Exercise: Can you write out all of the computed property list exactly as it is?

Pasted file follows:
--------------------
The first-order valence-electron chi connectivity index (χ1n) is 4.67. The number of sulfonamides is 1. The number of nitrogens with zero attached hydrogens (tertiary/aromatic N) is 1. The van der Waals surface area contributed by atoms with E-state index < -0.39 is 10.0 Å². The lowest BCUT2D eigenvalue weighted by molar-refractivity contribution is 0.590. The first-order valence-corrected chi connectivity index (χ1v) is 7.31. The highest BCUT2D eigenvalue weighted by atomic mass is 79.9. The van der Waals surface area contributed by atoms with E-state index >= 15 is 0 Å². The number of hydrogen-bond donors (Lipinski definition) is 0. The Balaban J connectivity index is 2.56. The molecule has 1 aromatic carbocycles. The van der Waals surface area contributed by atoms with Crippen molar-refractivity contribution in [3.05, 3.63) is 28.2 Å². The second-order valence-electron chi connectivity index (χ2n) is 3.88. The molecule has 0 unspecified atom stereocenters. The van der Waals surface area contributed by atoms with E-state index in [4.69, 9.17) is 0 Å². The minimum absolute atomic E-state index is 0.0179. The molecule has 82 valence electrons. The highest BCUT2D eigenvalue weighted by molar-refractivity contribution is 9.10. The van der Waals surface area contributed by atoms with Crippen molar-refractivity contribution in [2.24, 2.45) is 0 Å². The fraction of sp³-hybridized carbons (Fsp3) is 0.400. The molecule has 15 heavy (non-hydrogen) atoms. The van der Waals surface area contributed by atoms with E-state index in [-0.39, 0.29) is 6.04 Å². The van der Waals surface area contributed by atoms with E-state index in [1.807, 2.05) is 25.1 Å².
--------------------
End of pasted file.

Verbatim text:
The first-order valence-electron chi connectivity index (χ1n) is 4.67. The number of sulfonamides is 1. The number of nitrogens with zero attached hydrogens (tertiary/aromatic N) is 1. The van der Waals surface area contributed by atoms with E-state index < -0.39 is 10.0 Å². The lowest BCUT2D eigenvalue weighted by molar-refractivity contribution is 0.590. The first-order valence-corrected chi connectivity index (χ1v) is 7.31. The highest BCUT2D eigenvalue weighted by atomic mass is 79.9. The van der Waals surface area contributed by atoms with E-state index >= 15 is 0 Å². The number of hydrogen-bond donors (Lipinski definition) is 0. The Balaban J connectivity index is 2.56. The molecule has 1 aromatic carbocycles. The van der Waals surface area contributed by atoms with Crippen molar-refractivity contribution in [3.05, 3.63) is 28.2 Å². The second-order valence-electron chi connectivity index (χ2n) is 3.88. The molecule has 0 unspecified atom stereocenters. The van der Waals surface area contributed by atoms with E-state index in [4.69, 9.17) is 0 Å². The minimum absolute atomic E-state index is 0.0179. The molecule has 82 valence electrons. The highest BCUT2D eigenvalue weighted by molar-refractivity contribution is 9.10. The van der Waals surface area contributed by atoms with Crippen molar-refractivity contribution in [2.24, 2.45) is 0 Å². The fraction of sp³-hybridized carbons (Fsp3) is 0.400. The molecule has 15 heavy (non-hydrogen) atoms. The van der Waals surface area contributed by atoms with E-state index in [-0.39, 0.29) is 6.04 Å². The van der Waals surface area contributed by atoms with E-state index in [1.807, 2.05) is 25.1 Å².